Integration of Submerged Aquatic Vegetation Motion Within Hydrodynamic Models

K. Nakayama, T. Shintani, K. Komai, Y. Nakagawa, J. W. Tsai, D. Sasaki, K. Tada, H. Moki, T. Kuwae, K. Watanabe, M. R. Hipsey

Research output: Contribution to journalArticlepeer-review

16 Citations (Scopus)


Aquatic models used for both freshwater and marine systems frequently need to account for submerged aquatic vegetation (SAV) due to its influence on flow and water quality. Despite its importance, parameterizations are generally adopted that simplify feedbacks from SAV, such as canopy properties (e.g., considering the deflected vegetation height) and the bulk friction coefficient. This study reports the development of a fine-scale non-hydrostatic model that demonstrates the two-way effects of SAV motion interaction with the flow. An object-oriented approach is applied to capture the multiphase phenomena, whereby a leaf-scale SAV model based on a discrete element method is combined with a flow dynamics model to resolve stresses from currents and waves. The model is verified through application to a laboratory-scale seagrass bed. A force balance analysis revealed that leaf elasticity and buoyancy are the most significant components influencing the horizontal and vertical momentum equations, respectively. The sensitivity of canopy-scale bulk friction coefficients to water depth, current speeds, and vegetation density of seagrass was explored. Deeper water was also shown to lead to a smaller decrease in vegetation height. The model approach can contribute to improving assessment of processes influencing water quality, sediment stabilization, carbon sequestration, and SAV restoration, thereby supporting an understanding of how waterways and coasts will respond to changes brought about by development and a changing climate.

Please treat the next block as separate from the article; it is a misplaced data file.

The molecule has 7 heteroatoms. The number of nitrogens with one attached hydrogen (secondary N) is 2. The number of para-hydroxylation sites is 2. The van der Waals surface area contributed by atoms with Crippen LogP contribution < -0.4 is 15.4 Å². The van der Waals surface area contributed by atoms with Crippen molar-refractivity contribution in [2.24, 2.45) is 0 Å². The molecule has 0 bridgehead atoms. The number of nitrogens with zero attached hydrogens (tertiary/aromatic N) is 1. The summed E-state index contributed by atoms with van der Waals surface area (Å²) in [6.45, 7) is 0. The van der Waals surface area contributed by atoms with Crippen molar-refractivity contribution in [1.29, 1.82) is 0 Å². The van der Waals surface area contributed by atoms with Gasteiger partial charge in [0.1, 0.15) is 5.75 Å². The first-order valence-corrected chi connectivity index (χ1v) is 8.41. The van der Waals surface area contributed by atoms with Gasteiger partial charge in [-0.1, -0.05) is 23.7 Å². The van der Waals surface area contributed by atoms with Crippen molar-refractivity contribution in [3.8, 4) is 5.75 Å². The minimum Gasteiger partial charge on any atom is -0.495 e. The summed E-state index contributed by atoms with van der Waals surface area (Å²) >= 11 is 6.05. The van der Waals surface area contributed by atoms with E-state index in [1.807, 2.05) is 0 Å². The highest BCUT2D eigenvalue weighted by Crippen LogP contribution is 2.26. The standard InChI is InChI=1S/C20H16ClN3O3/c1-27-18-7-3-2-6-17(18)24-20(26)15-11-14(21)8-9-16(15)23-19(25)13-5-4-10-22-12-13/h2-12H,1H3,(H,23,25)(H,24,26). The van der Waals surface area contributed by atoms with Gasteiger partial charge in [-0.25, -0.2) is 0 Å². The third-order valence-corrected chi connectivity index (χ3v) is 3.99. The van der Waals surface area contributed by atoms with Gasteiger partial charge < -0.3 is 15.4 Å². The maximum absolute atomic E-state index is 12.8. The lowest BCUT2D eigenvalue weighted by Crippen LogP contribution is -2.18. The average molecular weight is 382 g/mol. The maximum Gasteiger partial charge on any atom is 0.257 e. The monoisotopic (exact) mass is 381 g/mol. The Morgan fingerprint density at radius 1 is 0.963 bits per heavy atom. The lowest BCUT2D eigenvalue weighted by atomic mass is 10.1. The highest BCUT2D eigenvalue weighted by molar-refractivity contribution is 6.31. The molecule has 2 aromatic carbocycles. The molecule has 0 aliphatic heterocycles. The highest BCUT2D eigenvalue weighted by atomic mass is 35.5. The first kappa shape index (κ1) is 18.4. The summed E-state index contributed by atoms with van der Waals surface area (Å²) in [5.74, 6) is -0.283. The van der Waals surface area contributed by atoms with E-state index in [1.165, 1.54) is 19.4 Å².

Original languageEnglish
Article numbere2020WR027369
JournalWater Resources Research
Issue number8
Publication statusPublished - 1 Aug 2020


Dive into the research topics of 'Integration of Submerged Aquatic Vegetation Motion Within Hydrodynamic Models'. Together they form a unique fingerprint.

Cite this